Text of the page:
Is a Carbon Tax in Your Future?
Actually, you may already be paying it.
There has been a lot of talk in the United States lately about instituting some sort of financial scheme intended to reduce carbon emissions, but given the state of our national politics, nothing has actually been accomplished and nothing appears on the immediate horizon. Depending on where you fall on the tree-hugger/government-is-evil spectrum, this could be either good or bad, but whatever your politics, if you are a boater and don’t spend all of your time aboard sipping martinis while tied to the dock, you are a large carbon emitter and any such program will have an impact on you. That is, it will cost you.
Every time there is a major climatic event, the discussion of such a scheme regenerates, and a lot of so-called experts firmly believe it is only a matter of time before the United States implements some form of financial “incentive” (tax) to inhibit the public’s thirst for carbon-based fuels. This could take the form of a direct tax on all carbon-based fuels or some sort of emissions-trading scheme in which carbon emissions produced by large polluters (i.e. electrical generating plants, large manufacturers, etc.) would be capped. Those who exceed such a cap would either have to pay a fine or purchase credits from those whose emissions fell below the cap.
Whether it be a direct carbon tax or an emissions-trading scheme, if it comes to America we will hardly be alone. At present, a whole host of countries have some form of carbon tax, including Japan, Finland, the Netherlands, Norway, Denmark, Switzerland, Costa Rica, South Africa, Australia, and New Zealand.
If a carbon tax happens here, get your wallets out. How much you’ll owe, of course, depends on how large the tax is, how it’s structured, and how it’s levied. For instance, in 2010 Ireland instituted a direct tax on oil and gas that amounts to roughly 43 euros per 1,000 liters (about $58 per 264 gallons). Costa Rica’s tax, which passed in 1997, amounts to 3.7 percent of the market value of fuel.
It might seem at this point that if you end up in a country that doesn’t have a direct tax but instead has a carbon-trading scheme, you’re going to be able to avoid paying extra when you fill your tanks. The true financial impact of carbon trading is a matter of controversy, but most economists believe that there is a trickle-down effect—that carbon-intensive industries such as petroleum extraction and refining end up shouldering more costs, be they associated with meeting stricter emissions standards or paying fines for failing to do so. Bottom line: If you travel to, say, British Columbia or Québec and take on fuel, you’re most likely paying more to help fund their carbon-trading scheme.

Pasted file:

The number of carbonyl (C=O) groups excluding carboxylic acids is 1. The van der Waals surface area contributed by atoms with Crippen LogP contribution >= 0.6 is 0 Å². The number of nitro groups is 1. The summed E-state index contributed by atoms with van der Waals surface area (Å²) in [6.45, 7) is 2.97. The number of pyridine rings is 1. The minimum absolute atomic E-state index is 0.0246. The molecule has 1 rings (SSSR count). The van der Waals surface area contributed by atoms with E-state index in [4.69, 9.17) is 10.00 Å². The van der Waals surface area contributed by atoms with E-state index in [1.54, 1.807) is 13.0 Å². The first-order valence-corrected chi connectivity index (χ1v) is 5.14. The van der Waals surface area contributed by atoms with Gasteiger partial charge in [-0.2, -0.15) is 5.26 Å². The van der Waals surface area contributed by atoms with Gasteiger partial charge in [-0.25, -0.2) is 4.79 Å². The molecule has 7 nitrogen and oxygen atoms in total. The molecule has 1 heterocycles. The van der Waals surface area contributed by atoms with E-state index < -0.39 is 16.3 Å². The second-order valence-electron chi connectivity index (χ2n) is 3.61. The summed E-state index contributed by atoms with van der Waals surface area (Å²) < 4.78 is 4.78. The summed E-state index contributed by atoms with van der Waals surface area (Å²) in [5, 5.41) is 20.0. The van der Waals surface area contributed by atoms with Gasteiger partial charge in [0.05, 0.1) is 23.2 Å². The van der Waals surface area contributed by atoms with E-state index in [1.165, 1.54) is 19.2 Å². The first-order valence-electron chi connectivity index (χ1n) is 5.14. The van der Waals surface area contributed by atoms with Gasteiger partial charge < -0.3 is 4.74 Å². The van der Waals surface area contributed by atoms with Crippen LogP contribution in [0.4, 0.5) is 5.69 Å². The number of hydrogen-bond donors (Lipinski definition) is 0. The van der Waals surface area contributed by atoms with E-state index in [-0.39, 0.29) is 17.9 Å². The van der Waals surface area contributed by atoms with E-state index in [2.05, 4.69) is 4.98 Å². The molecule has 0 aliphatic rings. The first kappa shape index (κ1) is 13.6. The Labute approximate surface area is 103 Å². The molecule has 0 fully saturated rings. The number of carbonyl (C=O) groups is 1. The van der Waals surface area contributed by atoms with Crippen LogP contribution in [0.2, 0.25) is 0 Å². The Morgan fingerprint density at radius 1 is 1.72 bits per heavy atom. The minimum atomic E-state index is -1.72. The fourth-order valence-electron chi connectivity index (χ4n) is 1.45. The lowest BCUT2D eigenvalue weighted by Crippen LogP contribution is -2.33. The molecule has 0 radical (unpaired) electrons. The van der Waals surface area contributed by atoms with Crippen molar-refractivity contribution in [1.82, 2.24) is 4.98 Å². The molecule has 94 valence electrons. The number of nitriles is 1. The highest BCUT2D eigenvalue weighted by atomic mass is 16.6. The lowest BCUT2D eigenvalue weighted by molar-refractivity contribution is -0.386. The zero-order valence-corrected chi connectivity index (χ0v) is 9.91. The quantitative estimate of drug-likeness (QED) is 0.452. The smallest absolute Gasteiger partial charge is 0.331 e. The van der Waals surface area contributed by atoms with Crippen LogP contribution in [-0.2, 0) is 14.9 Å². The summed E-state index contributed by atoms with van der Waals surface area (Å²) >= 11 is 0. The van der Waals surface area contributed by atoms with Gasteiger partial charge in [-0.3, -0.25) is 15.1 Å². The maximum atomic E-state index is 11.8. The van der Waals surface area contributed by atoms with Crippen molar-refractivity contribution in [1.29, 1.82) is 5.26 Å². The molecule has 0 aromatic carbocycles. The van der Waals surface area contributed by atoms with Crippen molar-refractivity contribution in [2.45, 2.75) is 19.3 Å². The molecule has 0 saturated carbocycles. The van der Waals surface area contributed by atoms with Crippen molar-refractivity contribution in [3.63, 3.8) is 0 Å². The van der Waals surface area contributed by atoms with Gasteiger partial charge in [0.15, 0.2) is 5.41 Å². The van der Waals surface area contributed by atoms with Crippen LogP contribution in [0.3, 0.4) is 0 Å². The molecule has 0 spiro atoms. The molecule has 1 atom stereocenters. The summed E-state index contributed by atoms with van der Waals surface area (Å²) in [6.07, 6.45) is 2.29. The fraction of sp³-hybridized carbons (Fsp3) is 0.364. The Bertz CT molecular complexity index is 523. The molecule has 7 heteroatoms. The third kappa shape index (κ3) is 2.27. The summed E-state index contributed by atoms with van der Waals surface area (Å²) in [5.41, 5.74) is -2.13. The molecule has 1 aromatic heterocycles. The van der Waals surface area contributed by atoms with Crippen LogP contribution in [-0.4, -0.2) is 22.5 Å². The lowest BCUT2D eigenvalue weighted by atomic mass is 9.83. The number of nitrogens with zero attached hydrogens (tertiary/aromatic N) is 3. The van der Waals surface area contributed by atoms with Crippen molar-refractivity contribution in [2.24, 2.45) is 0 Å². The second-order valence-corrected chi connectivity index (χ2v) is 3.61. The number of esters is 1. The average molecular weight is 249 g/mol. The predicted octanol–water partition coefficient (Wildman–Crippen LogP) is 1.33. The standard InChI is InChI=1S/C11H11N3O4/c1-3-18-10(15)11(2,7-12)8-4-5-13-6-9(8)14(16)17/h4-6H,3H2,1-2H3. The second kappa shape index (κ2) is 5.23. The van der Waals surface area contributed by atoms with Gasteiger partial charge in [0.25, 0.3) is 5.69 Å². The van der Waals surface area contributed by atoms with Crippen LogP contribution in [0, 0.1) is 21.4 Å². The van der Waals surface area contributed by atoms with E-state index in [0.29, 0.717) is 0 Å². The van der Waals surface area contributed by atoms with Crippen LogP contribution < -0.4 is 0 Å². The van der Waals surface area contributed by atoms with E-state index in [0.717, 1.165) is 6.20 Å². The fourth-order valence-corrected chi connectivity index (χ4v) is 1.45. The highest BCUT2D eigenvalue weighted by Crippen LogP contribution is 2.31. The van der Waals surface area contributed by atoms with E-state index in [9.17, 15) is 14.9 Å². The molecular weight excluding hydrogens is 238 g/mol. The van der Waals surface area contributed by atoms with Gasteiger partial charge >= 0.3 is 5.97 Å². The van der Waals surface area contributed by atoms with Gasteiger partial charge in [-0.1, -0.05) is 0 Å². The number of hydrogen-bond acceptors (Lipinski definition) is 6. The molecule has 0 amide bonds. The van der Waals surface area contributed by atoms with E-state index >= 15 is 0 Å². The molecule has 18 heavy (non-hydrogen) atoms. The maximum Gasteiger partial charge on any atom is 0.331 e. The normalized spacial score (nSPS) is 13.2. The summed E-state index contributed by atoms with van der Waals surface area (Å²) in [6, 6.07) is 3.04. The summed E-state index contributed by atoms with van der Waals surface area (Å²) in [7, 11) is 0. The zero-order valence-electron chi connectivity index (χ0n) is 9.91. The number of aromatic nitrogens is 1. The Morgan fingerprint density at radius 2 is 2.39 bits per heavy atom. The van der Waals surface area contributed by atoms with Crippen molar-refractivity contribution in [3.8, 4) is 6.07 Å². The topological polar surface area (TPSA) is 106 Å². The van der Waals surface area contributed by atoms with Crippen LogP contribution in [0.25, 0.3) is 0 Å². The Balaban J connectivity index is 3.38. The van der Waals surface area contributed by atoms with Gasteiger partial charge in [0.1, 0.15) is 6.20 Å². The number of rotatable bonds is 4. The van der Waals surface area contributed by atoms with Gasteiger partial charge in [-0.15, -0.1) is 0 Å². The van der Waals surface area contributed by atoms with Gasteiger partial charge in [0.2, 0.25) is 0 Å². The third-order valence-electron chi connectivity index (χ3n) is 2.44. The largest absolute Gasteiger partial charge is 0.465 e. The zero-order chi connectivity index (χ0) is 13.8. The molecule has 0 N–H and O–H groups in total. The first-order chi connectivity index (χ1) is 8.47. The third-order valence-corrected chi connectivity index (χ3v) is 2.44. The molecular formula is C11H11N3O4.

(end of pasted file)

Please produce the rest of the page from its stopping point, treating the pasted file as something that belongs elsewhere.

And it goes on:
Australia has a lot in common with the United States, and while its government tends to be more liberal, examining its carbon-tax structure might provide a hint of what’s in store for us if we go down this road. According to Inchcape Shipping Services (ISS), a maritime-based service provider with offices in 65 countries, Australians currently pay both a bunker-oil duty and a carbon tax “for all vessels who conduct a coastal voyage within Australian waters, and if a vessel purchases fuel and or oil within Australian waters for the purpose of a coastal voyage.” This policy was implemented in July 2012 and is supposed to affect the 500 largest polluters, yet according to ISS, the government is currently collecting about 6.5 cents (Australian) per liter before rebates. Note that this policy applies principally to large commercial vessels using bunker fuel, not to your typical Aussie pleasureboat.
But the real question is whether a carbon tax is really coming to a fuel dock near you. I spoke to a number of congressional aides as part of my research for this story—about half Republican and half Democrat. None would agree to be quoted, but by a two-to-one margin all said that some form of a carbon-reduction scheme is inevitable—especially if we experience more catastrophic weather events. Consensus is that a U.S. version would most likely focus on the trading of carbon credits, not a direct tax on carbon-based fuels. (The Australian carbon tax is slated to eventually become a carbon-trading scheme.) So you probably won’t see a major spike in fuel-dock prices when the program finally goes into effect, but that doesn’t mean it won’t cost you. According to World News Australia, the Australian government has estimated that as a result of its carbon tax, an Aussie’s average weekly household expenditure has risen by around $9.90, including $3.30 per week on the average electricity bill and $1.50 per week on the average gas bill. (All amounts are in Australian dollars.)
Proving once again that it’s not easy—or cheap—being green.
This article originally appeared in the August 2013 issue of Power & Motoryacht magazine.